Prepare to be body-scanned, holiday travelers. Oh, you think you're going to opt out in favor of a less-intrusive pat-down? Think again.
Quietly, on December 18, the Department of Homeland Security (DHS) announced a change of the rules for the use of body scanning technology at airport security systems across the country. Now, the Transportation Security Administration (TSA) can opt out of letting you opt out of using the body scanners. That is to say, they can decide—for reasons!—that you must go through the body scanners. Julia Angwin, an investigative reporter from ProPublica, made note of the rule change last night on Twitter. From the newly published rules:
"While passengers may generally decline [Advanced Imaging Technology] AIT screening in favor of a physical screening, TSA may direct mandatory AIT screening for some passengers as warranted by security considerations in order to safeguard transportation security."
The report does not indicate what sort of "security considerations" may prompt the TSA to decide who may or may not opt out of screenings, so add yet another element of pure randomness to your adventures through security theater. The DHS makes sure to repeatedly point out, though, that the body scanners are no longer showing your naked bodies, but generic images with any locations of anything that scans as unusual highlighted for further review.
Mind you, the TSA is being sued by the Competitive Enterprise Institute (CEI), the National Center of Transgender Equality, and the Rutherford Institute because they've deployed these body scanners before completing their federal rule-making process in the first place. This new documentation notes that the TSA "expects" to publish its final rules on the use of the body scanner machines in 2016, years after they started using them.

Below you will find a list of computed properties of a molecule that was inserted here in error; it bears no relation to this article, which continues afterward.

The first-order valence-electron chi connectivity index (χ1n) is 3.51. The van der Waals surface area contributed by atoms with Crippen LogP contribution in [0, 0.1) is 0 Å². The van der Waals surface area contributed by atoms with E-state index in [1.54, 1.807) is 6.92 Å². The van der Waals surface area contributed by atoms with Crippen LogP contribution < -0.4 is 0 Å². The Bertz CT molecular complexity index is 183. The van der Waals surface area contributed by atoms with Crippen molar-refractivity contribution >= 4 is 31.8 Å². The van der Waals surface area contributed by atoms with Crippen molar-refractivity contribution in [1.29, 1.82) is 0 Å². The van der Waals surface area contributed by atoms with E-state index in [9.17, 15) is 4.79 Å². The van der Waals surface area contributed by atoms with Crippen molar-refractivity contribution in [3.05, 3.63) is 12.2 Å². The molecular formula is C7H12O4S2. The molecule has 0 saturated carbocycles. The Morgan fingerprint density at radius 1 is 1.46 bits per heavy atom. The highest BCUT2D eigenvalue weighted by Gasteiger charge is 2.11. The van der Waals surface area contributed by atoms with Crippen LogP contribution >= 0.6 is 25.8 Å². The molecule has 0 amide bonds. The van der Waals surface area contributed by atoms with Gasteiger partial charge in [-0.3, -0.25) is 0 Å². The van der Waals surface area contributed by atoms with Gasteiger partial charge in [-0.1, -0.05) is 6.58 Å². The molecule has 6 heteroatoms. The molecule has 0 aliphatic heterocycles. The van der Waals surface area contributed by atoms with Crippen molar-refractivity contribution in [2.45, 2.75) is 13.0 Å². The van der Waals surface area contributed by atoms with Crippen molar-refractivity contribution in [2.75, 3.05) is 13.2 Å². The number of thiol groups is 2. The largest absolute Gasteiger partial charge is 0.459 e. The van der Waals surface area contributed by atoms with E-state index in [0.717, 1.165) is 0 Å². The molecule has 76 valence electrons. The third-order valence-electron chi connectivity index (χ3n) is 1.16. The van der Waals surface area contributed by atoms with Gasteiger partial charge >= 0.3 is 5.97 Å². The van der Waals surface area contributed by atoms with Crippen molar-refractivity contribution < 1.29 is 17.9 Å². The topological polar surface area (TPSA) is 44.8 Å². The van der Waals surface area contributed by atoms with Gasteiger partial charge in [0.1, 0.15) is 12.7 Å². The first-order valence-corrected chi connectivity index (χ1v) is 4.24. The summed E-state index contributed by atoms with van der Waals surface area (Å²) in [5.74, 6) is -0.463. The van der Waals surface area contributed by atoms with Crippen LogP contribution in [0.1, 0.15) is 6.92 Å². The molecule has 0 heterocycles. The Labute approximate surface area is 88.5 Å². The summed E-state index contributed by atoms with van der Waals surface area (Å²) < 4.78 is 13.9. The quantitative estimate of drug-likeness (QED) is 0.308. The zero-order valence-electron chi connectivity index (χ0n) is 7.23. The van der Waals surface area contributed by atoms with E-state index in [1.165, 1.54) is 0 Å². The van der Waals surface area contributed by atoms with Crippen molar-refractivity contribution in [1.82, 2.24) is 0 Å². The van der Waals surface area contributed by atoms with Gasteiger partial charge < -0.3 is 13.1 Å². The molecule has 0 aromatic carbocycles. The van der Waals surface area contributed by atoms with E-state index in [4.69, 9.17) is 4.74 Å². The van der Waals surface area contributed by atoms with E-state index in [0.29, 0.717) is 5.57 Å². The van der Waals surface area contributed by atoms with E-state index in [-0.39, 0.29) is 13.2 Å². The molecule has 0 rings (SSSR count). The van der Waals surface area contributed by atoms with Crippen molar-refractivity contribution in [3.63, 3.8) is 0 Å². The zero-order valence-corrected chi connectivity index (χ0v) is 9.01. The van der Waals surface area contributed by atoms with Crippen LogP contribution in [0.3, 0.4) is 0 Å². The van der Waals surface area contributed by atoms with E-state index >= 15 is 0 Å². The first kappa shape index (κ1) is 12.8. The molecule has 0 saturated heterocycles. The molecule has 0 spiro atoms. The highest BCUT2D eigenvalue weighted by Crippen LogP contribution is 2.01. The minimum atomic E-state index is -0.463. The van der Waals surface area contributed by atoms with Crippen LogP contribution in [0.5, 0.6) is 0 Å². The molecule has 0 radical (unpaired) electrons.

In September, Reason (and many other media outlets) made note of the humiliating experience of Shadi Petosky, a transgender television writer and producer (her cartoon, Danger & Eggs, was just picked up by Amazon) who got caught up and humiliated by TSA employees who did not know how to react to the difference between her female appearance and the fact that she had a penis, which triggered an alert from the body scanner. In response, TSA representatives assured that they would improve the system for handling transgender travelers. It doesn't appear that much has changed, though. She tweeted about going through a similar humiliating ordeal at Puerto Rico's airport with TSA agents earlier this December.
Enjoy your holidays, Americans. But make sure to do so in such a way that doesn't make low-level federal employees nervous or even slightly confused: